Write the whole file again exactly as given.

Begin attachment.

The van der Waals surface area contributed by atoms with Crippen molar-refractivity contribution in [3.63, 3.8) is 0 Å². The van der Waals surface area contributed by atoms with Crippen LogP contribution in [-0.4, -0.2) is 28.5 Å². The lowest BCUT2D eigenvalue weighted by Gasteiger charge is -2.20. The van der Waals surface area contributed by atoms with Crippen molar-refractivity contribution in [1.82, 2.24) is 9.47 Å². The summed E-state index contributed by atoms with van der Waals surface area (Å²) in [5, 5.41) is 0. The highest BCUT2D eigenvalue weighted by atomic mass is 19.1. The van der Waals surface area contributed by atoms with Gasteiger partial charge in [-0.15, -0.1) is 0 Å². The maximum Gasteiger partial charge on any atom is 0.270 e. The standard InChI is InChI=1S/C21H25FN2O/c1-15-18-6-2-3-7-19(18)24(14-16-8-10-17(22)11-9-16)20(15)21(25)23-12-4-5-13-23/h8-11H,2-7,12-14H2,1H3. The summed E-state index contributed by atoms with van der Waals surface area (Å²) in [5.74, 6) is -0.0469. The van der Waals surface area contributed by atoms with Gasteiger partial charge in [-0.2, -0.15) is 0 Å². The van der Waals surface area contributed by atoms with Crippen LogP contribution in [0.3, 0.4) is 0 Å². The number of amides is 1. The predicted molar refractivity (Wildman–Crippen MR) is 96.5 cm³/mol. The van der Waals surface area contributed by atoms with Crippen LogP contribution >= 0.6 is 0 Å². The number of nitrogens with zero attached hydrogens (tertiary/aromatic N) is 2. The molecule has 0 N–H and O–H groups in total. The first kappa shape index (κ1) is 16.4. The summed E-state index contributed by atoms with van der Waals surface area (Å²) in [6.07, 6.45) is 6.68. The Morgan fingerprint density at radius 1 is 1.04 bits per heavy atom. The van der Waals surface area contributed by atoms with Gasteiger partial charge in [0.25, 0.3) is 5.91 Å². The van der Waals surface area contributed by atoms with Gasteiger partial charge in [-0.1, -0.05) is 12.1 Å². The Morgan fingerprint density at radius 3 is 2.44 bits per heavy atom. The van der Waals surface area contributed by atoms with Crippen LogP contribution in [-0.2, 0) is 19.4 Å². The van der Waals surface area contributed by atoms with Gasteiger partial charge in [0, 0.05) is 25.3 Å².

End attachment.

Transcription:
The van der Waals surface area contributed by atoms with Crippen molar-refractivity contribution in [3.63, 3.8) is 0 Å². The van der Waals surface area contributed by atoms with Crippen LogP contribution in [-0.4, -0.2) is 28.5 Å². The lowest BCUT2D eigenvalue weighted by Gasteiger charge is -2.20. The van der Waals surface area contributed by atoms with Crippen molar-refractivity contribution in [1.82, 2.24) is 9.47 Å². The summed E-state index contributed by atoms with van der Waals surface area (Å²) in [5, 5.41) is 0. The highest BCUT2D eigenvalue weighted by atomic mass is 19.1. The van der Waals surface area contributed by atoms with Gasteiger partial charge in [-0.15, -0.1) is 0 Å². The maximum Gasteiger partial charge on any atom is 0.270 e. The standard InChI is InChI=1S/C21H25FN2O/c1-15-18-6-2-3-7-19(18)24(14-16-8-10-17(22)11-9-16)20(15)21(25)23-12-4-5-13-23/h8-11H,2-7,12-14H2,1H3. The summed E-state index contributed by atoms with van der Waals surface area (Å²) in [5.74, 6) is -0.0469. The van der Waals surface area contributed by atoms with Gasteiger partial charge in [-0.2, -0.15) is 0 Å². The van der Waals surface area contributed by atoms with Crippen LogP contribution in [0.3, 0.4) is 0 Å². The number of amides is 1. The predicted molar refractivity (Wildman–Crippen MR) is 96.5 cm³/mol. The van der Waals surface area contributed by atoms with Crippen LogP contribution >= 0.6 is 0 Å². The number of nitrogens with zero attached hydrogens (tertiary/aromatic N) is 2. The molecule has 0 N–H and O–H groups in total. The first kappa shape index (κ1) is 16.4. The summed E-state index contributed by atoms with van der Waals surface area (Å²) in [6.07, 6.45) is 6.68. The Morgan fingerprint density at radius 1 is 1.04 bits per heavy atom. The van der Waals surface area contributed by atoms with Gasteiger partial charge in [0.25, 0.3) is 5.91 Å². The van der Waals surface area contributed by atoms with Gasteiger partial charge in [-0.1, -0.05) is 12.1 Å². The Morgan fingerprint density at radius 3 is 2.44 bits per heavy atom. The van der Waals surface area contributed by atoms with Crippen LogP contribution in [-0.2, 0) is 19.4 Å². The van der Waals surface area contributed by atoms with Gasteiger partial charge in [0, 0.05) is 25.3 Å².